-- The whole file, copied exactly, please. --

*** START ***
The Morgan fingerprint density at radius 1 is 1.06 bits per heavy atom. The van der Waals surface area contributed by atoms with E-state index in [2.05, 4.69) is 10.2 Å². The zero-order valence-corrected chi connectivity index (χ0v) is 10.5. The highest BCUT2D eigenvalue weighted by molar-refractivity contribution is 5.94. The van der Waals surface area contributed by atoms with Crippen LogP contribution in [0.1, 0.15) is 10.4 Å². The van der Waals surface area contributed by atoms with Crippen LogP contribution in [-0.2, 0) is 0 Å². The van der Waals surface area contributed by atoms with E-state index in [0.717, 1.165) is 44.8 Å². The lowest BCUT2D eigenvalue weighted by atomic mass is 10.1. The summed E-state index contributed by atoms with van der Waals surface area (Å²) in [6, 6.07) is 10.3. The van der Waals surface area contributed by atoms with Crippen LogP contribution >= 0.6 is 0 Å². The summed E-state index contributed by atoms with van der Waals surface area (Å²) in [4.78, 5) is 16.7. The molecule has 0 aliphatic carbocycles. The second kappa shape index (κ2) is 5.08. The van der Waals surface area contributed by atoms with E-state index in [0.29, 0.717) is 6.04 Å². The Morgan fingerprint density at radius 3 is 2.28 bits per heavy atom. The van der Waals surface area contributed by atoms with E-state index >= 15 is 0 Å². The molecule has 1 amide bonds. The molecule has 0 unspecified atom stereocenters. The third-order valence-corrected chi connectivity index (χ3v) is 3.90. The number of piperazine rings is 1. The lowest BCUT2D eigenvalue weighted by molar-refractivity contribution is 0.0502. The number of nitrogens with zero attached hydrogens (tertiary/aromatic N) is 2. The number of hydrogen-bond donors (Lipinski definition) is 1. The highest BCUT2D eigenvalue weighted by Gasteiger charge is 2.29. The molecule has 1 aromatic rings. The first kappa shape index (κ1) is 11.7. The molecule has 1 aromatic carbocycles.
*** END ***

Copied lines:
The Morgan fingerprint density at radius 1 is 1.06 bits per heavy atom. The van der Waals surface area contributed by atoms with E-state index in [2.05, 4.69) is 10.2 Å². The zero-order valence-corrected chi connectivity index (χ0v) is 10.5. The highest BCUT2D eigenvalue weighted by molar-refractivity contribution is 5.94. The van der Waals surface area contributed by atoms with Crippen LogP contribution in [0.1, 0.15) is 10.4 Å². The van der Waals surface area contributed by atoms with Crippen LogP contribution in [-0.2, 0) is 0 Å². The van der Waals surface area contributed by atoms with E-state index in [0.717, 1.165) is 44.8 Å². The lowest BCUT2D eigenvalue weighted by atomic mass is 10.1. The summed E-state index contributed by atoms with van der Waals surface area (Å²) in [6, 6.07) is 10.3. The van der Waals surface area contributed by atoms with Crippen LogP contribution >= 0.6 is 0 Å². The summed E-state index contributed by atoms with van der Waals surface area (Å²) in [4.78, 5) is 16.7. The molecule has 0 aliphatic carbocycles. The second kappa shape index (κ2) is 5.08. The van der Waals surface area contributed by atoms with E-state index in [0.29, 0.717) is 6.04 Å². The Morgan fingerprint density at radius 3 is 2.28 bits per heavy atom. The van der Waals surface area contributed by atoms with E-state index >= 15 is 0 Å². The molecule has 1 amide bonds. The molecule has 0 unspecified atom stereocenters. The third-order valence-corrected chi connectivity index (χ3v) is 3.90. The number of piperazine rings is 1. The lowest BCUT2D eigenvalue weighted by molar-refractivity contribution is 0.0502. The number of nitrogens with zero attached hydrogens (tertiary/aromatic N) is 2. The number of hydrogen-bond donors (Lipinski definition) is 1. The highest BCUT2D eigenvalue weighted by Gasteiger charge is 2.29. The molecule has 1 aromatic rings. The first kappa shape index (κ1) is 11.7. The molecule has 1 aromatic carbocycles.